Several retiring senators were eager to use the bill to pass preferential measures and cement their legacies. Among the departing senior Republicans were Richard Burr of North Carolina, who was a member of the Senate Health, Education, Labor and Pensions Committee; Roy Blunt of Missouri, a Republican who was a member of the Senate Health Subcommittee; and Richard Shelby of Alabama, vice chairman of the Senate Appropriations Committee. The references were also meaningful to outgoing Democrat Patrick Leahy, who was Appropriations Chairman, as well as Nancy Pelosi, who was giving up her position as the House’s top Democrat.
Mr. Burr worked all year with his Democratic counterpart to develop a pandemic preparedness package known as the Pandemic Prevention Act. This bill was passed as part of the spending bill.
Senate Minority Leader Mitch McConnell indicated earlier in the year that he hoped for relatively modest spending. But he didn’t stand in the way of the giant banknote in the end.
“A lot of it was probably driven by, ‘Let’s deal with this and accept the reality of a lot of stagnation that we’re going to see in the next Congress,'” said Drew Keyes, a senior policy analyst at the Paragon Health Institute and a former staffer. at the Republican Study Committee. He was critical the size and scope of the bill, especially given the limited discussion of many of its provisions. But he said he understood why it came together: “We saw a lot of pieces that felt it was the last chance.”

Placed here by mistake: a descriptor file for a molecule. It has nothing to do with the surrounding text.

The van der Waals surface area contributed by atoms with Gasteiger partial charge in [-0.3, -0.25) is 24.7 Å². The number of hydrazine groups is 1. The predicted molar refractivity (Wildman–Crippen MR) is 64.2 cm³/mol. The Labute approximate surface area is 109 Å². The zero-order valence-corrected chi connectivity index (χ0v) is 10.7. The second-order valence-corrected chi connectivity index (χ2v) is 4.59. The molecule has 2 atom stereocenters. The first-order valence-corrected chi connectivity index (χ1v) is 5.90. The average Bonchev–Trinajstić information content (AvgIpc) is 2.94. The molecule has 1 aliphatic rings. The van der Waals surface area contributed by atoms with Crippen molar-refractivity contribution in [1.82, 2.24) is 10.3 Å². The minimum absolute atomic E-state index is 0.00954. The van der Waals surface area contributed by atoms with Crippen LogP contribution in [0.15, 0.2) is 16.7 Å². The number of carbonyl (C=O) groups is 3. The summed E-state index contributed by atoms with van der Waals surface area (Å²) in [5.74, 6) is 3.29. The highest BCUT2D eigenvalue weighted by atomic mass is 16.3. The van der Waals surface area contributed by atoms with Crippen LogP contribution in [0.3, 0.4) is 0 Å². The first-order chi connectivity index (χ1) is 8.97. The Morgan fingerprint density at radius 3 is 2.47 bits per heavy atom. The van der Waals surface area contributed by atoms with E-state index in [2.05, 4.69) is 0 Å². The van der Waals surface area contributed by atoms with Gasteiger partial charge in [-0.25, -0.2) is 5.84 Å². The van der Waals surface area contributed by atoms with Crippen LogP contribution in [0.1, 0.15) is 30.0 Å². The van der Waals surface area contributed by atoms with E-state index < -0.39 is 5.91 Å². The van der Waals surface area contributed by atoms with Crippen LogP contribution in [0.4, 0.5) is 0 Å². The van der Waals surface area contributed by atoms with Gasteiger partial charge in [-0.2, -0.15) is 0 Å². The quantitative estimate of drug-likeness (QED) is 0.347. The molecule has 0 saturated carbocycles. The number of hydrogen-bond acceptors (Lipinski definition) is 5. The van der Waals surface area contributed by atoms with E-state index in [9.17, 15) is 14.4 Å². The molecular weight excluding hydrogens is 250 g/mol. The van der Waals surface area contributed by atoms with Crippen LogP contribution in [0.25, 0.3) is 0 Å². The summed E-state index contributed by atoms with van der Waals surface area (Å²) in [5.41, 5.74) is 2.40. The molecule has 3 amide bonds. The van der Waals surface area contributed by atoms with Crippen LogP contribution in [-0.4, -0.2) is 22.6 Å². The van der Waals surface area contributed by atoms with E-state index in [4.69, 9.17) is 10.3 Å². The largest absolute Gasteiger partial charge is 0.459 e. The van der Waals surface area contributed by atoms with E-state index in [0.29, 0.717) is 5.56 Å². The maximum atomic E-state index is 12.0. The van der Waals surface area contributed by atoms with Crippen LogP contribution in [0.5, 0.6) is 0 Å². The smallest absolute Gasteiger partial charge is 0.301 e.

Some convoluted budget math allowed lawmakers to pass Medicaid expansion without appearing to cost much money, an opportunity that is likely to disappear over time. By scheduling an end date for the costly pandemic policy, Congress could then use the projected savings to pay for expanded Medicaid benefits for children, postpartum mothers and residents of U.S. territories.
The bill requires states to keep children enrolled for at least one year and expands funding for the Children’s Health Insurance Program. It also lays out a series of policies to discourage states from automatically kicking out large numbers of adult enrollees after the end of emergency policies that protected enrollment during the pandemic. The provisions reflected Ms. Pelosi’s longtime interest in expanding health care through the Affordable Care Act and other means.
In addition to expiring funding sources, there was a “time-limited coalition” behind some of these policies, said Matthew Fiedler, a senior fellow at the Brookings Institution who has tracked the Medicaid provision.